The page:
‘Money could motivate footballers to play past 40’

LONDON – Manchester United midfielder Ryan Giggs believes it could become common to see players still active in their late 30s thanks to lucrative contracts and technological advancements.
Ryan Giggs, will be 40 this year but is still active, making his 1000th career appearance this season. Net photo.
Ryan Giggs, will be 40 this year but is still active, making his 1000th career appearance this season. Net photo.

LONDON – Manchester United midfielder Ryan Giggs believes it could become common to see players still active in their late 30s thanks to lucrative contracts and technological advancements.

Giggs made his league debut for the Red Devils in March 1991 at the age of 17, and 22 years later he is still active, making his 1000th career appearance this season.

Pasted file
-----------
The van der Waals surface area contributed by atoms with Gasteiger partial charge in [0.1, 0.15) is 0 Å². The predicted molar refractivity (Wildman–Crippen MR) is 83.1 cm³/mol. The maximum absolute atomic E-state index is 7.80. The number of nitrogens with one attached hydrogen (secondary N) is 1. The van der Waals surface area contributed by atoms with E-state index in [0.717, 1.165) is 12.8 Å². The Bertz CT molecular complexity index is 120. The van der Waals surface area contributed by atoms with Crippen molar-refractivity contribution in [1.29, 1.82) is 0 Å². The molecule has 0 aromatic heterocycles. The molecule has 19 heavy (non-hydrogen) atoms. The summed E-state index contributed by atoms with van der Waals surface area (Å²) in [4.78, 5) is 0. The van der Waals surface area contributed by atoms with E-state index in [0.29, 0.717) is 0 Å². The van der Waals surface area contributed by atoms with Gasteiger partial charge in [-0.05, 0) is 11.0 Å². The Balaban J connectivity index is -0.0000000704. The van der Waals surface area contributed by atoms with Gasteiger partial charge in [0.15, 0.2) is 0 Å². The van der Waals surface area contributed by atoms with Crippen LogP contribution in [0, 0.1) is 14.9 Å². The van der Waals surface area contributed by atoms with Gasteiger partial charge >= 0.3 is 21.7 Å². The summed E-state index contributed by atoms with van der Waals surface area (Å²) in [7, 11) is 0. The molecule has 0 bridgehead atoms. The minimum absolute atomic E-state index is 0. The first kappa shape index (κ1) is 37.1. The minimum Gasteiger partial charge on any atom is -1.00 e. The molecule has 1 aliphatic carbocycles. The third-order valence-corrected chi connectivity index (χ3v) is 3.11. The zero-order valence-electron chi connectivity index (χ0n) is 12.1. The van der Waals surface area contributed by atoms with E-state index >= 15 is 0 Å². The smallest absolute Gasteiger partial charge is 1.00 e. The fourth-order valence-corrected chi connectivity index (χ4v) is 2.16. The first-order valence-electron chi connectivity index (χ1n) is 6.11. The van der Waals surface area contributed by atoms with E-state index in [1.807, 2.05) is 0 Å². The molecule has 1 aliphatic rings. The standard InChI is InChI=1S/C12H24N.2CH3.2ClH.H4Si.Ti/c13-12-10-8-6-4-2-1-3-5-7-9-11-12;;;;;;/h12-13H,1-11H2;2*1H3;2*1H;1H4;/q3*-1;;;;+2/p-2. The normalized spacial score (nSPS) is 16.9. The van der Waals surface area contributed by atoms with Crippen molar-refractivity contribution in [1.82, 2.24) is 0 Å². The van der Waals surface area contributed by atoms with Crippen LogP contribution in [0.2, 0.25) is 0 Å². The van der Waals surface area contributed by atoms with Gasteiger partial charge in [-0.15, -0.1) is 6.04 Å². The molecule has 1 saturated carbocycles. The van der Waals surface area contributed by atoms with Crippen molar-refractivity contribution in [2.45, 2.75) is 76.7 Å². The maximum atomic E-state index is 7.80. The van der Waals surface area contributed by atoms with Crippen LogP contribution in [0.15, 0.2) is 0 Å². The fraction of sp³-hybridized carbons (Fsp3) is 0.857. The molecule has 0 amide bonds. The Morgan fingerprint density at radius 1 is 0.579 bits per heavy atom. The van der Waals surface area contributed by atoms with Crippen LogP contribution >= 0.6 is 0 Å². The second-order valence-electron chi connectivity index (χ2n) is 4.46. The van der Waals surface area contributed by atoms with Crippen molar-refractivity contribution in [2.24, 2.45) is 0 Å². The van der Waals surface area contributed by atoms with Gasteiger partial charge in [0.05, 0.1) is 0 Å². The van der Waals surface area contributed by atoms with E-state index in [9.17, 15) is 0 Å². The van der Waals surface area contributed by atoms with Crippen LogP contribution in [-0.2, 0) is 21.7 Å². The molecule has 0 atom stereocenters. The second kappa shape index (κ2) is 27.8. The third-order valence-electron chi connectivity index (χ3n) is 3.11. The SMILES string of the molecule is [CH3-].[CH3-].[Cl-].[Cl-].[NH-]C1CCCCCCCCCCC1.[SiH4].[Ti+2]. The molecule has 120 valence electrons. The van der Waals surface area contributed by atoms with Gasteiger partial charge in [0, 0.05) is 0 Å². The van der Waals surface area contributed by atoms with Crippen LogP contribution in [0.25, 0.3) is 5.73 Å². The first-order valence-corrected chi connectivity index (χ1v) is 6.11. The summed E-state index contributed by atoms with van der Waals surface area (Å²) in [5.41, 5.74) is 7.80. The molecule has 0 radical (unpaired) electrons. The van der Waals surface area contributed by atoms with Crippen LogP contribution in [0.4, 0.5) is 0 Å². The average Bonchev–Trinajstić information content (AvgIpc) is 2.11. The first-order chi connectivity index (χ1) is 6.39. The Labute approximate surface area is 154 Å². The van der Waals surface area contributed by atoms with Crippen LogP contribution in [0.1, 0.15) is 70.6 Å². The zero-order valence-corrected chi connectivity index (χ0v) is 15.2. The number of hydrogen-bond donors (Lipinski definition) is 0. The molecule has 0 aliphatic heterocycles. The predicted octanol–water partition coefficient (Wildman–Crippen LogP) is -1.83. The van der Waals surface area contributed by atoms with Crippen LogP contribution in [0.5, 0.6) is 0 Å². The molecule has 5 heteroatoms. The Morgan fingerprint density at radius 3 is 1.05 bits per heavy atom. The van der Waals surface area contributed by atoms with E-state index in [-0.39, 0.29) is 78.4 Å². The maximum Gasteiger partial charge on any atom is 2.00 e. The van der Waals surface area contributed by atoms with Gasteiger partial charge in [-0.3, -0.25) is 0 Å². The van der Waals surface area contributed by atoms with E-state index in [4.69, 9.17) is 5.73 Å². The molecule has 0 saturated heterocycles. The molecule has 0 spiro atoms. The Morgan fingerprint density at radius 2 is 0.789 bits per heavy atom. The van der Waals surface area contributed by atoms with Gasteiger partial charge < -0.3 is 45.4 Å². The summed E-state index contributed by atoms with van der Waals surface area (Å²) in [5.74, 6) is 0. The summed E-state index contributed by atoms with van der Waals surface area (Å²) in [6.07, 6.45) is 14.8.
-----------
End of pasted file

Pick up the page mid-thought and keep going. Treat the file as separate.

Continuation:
The former Wales international signed a new one-year contract on March 1 meaning he will become only the third outfield player to play top-flight soccer past the age of 40, and he feels such long careers could become more common.

“There are two ways of looking at it,” Giggs told reporters. “Players are getting a lot of money now. Do they want to play on to their late 30s?

“But there is the other side. With the involvement of sports science, players looking after themselves more — and the facilities are so much better.

“So if they want to, and if they have the desire, players can go on a lot longer than they used to. As you enter your 30s, you are just trying to play for as long as you can and get as much out of the game as you can. Luckily, I have managed to stay injury free and also had the continuity of the manager.

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